Meaning 'Temple of Love' in Sanskrit, Shalimar is an oriental fragrance with notes of bergamot and vanilla. Jacques Guerlain was inspired to create Shalimar by the story of Indian Emperor, Shah Jahan, who created a beautiful garden (called Shalimar) to please his queen.
Shalimar Eau de Parfum fragrance notes
- bergamot, lemon, mandarin, rosemary
- iris, jasmine, rose, patchouli, vetiver
- vanilla, opoponax, tonka bean, frankincense, sandalwood, musk, civet, ambergris, leather, coumarin, peru balsam
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Latest Reviews of Shalimar Eau de Parfum
While unisex, the fragrance leans slightly feminine. It has good performance and lasts a long time on clothing, but be careful as it may stain white clothing. If you're looking for a contemporary vanilla fragrance, Diptyque's Eau Duelle or Guerlain's SDV may be better options, but this fragrance is suitable for those who are 30+.
If you enjoy the smell of Nag Champa, you will likely appreciate this fragrance. It may take some time to appreciate, but there's a reason why it has been around for a long time. Although the reviewer doesn't wear it often, they still enjoy the richness of the musky vanilla and its interplay with the citrus notes.
I have a current formulation and it blows away just about any other newer oriental release. It has stood the test of time and remains intact, near immaculate. I thank seasoned Guerlainophiles for encouraging me to go with a new bottle so that I can experience the freshest top notes, the bergamot and citrus sparkle. Also, the civet note in this is incredibly real-smelling, having worked with civet in dilution and knowing its presence and energy. The opoponax, vanilla, and incense is olfactory paradise.
In 2020, it is unisex, it is very now just as it was in 1925.. It is the legendary Shalamar EDP.
The love affair soon established, I now own a bottle of vintage (1960's) perfume and a vintage edc and know that I will always have them in my collection. IMO it's very well worthwhile hunting (and paying extra) for the vintage versions.
Tired of sampling (and scrubbing off) the vicious new reproductions of classic perfumes (bearing little or no resemblance to the original versions), I felt a nostalgia for those I remembered as a child, such as Joy de Patou, Hermès Calèche, Arpège, Givenchy III.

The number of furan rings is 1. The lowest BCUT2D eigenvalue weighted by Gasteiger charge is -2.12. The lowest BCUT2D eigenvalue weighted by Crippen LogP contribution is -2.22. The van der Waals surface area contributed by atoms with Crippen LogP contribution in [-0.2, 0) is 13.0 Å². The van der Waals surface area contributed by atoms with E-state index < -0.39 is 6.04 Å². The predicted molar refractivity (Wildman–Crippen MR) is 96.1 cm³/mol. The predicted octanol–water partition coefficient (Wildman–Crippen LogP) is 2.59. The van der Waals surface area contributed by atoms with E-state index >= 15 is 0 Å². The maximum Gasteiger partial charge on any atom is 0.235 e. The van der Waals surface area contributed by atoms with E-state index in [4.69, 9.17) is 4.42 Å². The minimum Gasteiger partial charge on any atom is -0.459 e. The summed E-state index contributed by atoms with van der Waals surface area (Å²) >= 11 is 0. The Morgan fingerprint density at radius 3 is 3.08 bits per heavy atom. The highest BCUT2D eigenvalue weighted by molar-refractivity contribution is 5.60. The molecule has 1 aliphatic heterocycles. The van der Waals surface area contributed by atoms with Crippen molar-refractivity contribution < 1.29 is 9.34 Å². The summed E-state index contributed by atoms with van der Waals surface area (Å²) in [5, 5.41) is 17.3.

Shalimar has always been marketed as a women's perfume and as such I was not at all comfortable about trying it, but that reluctance soon vanished. I would agree with those who say that Shalimar is an acquired taste, but don't give up, it's really worth persevering with. I find that it's entirely wearable for a man (particularly in the evening). The compliments I receive from both men and women confirm that. Tiny drops suffice. For me, it's not an everyday perfume by any means but worn as an occasional evening treat, it's hard to beat. My advice is to let it settle for a while before going out. In a word, it's heavenly.
10/10 in all respects.
I'm glad i only got a 30 ml decant.
The only thing i remotely like about it which kinda gives it the benefit of the doubt on my skin is the opoponax note which summoned a little hope during the very "dated" development on my Generation X's skin.
Incense barely peeking in the drydown, just barely and i mean barely.
I was going to give it to my mom but then i reconsidered since this would also smell too dated on her.
"Some things are better left in time....and in time is where they belong"
What makes Shalimar stand out from all it's siblings is its plushness, its fullness, the radiance of its notes, which can be a bit much to take for some people. The scent opens with lavender, bergamot, and mandarin, but switches out Jicky's rosewood for aldehydes and herbal rosemary, which makes for the resplendence of Shalimar's opening. This change doesn't make as much difference to the overall character of the perfume as the addition of an actual heart structure to Shalimar, which Jicky sorely lacked. That scent moves from its barbershop opening into a hellish moat of animalic and heady base notes, with only a floral heart inferred by the flip-flop transition between top to bottom. Jacques Guerlain likely wasn't happy with the "presto-chango" suddenness of uncle Aimé's composition, because instead, we go down to the base notes in stages with Shalimar, more like a traditional perfume. Jasmine, rose, patchouli, and vetiver stand vividly in the heart of Shalimar more than they did in the trap door dry down of Jicky, and are joined by a poofy iris note which also replaces the orris of Jicky and helps Shalimar feel a bit more feminine, which was the aim anyway. The tell-tale vanilla note anchoring the accidental discovery that is this perfume's primary accord shows up halfway, bringing in the rest of the Jicky base with new additions of opoponax and peru basalm. Shalimar tries to be a little more polite with its use of animalics, taking musk in place of styrax, and toning down the civet and ambergris just a touch so the other heart notes of tonka, leather, sandalwood, and oakmoss can be felt. I don't get the cinnamon spice or incense notes of Jicky in Shalimar either, and the blending is much smoother, making any note separation a real reach (translation, lots of sniffing to find), which is another master stroke of Jacques himself. Taken on its own merit without comparing it to compositions with which it shares most of its notes, Shalimar is an unusual vanillic oriental fougère-like fragrance that sat right with women in the early 20th century, particularly flappers that liked it's dynamism made possible by rich semi-indolic underpinnings, lady-like aldehydic florals, and oriental smoothness. Wear time varies greatly on concentration, as Shalimar was made in many forms, but a median figure across all iterations is a solid 8 hours of moderate sillage. Something this illustrious isn't a casual wear, regardless of context, so make sure you don't glow like a diesel hot plug by your choice of Shalimar on a casual game night.